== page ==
Evil Is Interesting
March 23 - April 21, 2012
1765 S. Laflin, St.
Chicago, IL 60608
antenapilsen (at) gmail.com
Featuring work by Frank Pollard, Mike Lenkowski, Lorna Mills, Sarah Weis, Bill Talsma, Elizabeth Suter, Judy Oesterreicher, Micki Tschur, Sarah Legow, Industry of the Ordinary, Holly Streekstra, Samantha Ocasta, Jeffrey Grauel, Tony Kapel, Computers Cult, Maitejosune Urrechaga and others. False Love 'zine with texts by AA Bronson, Michael Workman, Dan Gleason and others..
"Fascism … also stands for an ideal or rather ideals that are persistent today under the other banners: the ideal of life as art, the cult of beauty, the fetishism of courage, the dissolution of alienation in ecstatic feelings of community; the repudiation of the intellect; the family of man (under the parenthood of leaders)." –Susan Sontag, Fascinating Fascism
This exhibition interrogates the seductiveness and glamour of evil. Evil, after all, is adept at projecting a certain kind of charm. We cherish the antics of our TV and motion picture villains in all their insouciant brutality and eroticized violence. But evil can also exert a subtle charm in the allure of its ability to feign a release from life's problems. Accepting the Faustian bargain of evil offerings requires a willingness to enter into a complicity with that evil, and to sacrifice the ideals of the "good life" that we aspire to. It is arguable that consenting to evil is always an intimate choice, with the goal of manipulating its victims into rejecting their own self-worth and, in consequence, to giving away control over the direction of their own life-course, now subsumed in service to evil. This can take place on the level of an intimate personal relationship, as in the instance of a rakish seduction, or on the level of an entire culture, as the history of fascism has shown.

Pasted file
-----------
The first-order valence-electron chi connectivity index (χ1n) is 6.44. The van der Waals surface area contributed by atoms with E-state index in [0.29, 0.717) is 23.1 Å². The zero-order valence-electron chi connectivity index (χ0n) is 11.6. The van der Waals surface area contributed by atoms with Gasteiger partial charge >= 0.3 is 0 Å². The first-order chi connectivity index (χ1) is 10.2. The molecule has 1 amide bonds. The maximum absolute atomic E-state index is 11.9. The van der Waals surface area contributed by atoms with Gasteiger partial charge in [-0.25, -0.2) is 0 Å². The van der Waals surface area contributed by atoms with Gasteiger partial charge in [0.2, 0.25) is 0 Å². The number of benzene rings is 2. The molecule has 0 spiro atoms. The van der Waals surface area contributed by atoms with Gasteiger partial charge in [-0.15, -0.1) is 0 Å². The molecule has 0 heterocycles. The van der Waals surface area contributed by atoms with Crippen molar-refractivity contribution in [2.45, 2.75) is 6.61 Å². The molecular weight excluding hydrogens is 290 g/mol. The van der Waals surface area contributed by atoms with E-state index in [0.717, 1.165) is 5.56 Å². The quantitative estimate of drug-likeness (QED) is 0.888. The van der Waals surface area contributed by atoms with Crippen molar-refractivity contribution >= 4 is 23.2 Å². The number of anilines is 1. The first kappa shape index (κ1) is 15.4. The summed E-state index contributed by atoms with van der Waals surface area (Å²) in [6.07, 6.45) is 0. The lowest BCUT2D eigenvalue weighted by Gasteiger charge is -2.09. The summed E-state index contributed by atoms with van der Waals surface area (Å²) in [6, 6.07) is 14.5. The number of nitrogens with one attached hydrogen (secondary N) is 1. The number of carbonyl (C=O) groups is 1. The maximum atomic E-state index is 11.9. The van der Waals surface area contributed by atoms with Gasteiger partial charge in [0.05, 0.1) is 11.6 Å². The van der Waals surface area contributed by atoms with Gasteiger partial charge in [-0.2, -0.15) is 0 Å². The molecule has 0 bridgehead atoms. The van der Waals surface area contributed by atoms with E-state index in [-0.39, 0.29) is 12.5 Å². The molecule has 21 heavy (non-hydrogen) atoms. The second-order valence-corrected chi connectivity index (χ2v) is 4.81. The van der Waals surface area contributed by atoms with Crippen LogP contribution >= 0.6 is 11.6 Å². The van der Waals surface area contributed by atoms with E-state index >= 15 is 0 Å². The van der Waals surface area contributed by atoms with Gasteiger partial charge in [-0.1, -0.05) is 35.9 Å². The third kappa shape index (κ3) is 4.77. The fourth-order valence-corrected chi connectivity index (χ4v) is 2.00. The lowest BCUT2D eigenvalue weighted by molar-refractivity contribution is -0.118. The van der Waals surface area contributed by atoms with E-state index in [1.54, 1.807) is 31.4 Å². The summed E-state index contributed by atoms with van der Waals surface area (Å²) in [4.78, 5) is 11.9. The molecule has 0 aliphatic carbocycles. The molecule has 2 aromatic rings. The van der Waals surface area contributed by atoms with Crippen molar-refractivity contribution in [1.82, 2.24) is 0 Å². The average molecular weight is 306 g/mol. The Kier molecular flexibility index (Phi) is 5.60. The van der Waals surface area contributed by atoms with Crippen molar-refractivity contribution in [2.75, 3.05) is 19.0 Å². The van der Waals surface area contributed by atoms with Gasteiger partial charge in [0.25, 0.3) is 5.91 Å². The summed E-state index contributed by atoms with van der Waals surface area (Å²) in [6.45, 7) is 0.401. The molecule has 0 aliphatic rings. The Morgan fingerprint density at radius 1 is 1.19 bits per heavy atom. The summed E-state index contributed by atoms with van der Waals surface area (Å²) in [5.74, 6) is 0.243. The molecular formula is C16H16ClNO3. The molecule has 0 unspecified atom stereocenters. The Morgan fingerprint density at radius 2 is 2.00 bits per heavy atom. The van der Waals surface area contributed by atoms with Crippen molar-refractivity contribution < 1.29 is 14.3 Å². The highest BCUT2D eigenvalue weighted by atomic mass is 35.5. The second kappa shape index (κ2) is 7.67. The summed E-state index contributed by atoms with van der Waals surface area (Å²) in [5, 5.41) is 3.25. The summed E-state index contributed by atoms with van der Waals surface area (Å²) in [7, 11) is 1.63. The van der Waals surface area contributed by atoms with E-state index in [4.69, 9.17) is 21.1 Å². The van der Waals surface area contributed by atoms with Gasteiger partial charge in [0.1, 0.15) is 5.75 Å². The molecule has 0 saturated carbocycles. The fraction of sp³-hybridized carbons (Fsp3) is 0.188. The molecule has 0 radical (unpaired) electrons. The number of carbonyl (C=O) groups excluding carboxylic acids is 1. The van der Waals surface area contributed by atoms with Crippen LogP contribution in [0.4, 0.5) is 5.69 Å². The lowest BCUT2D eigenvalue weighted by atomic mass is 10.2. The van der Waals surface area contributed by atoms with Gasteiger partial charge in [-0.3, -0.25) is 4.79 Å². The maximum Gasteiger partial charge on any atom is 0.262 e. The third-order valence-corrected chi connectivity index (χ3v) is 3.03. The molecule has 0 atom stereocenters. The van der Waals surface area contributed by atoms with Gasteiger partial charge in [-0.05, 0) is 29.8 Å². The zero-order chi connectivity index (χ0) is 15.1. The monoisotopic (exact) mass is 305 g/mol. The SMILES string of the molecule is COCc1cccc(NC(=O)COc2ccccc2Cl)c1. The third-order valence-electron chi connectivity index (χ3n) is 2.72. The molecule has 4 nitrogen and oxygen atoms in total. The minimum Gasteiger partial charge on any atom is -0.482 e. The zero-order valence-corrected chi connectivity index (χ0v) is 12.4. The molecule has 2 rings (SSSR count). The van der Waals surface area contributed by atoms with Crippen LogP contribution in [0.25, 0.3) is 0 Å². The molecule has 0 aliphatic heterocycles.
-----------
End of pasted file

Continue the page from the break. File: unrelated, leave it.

Borrowing from a diverse range of artists from Filippo Marinetti, Rirkrit Tiranamija, Yves Klein and Wyndham Lewis, the exhibition space will be converted into a domestic backdrop against which objects, activities and more will form a totalized artistic environment. Visitors will be invited to interact with this environment while performances are conducted in the manner of a teatro totale. The question of the allure of evil will be interrogated both in objects that compose the environment, in performances both interactive with the audience, and in those acted out as if no audience were present. Video documentation of these performances will be presented following their presentation, and presented thereafter as a documentary component of the exhibition.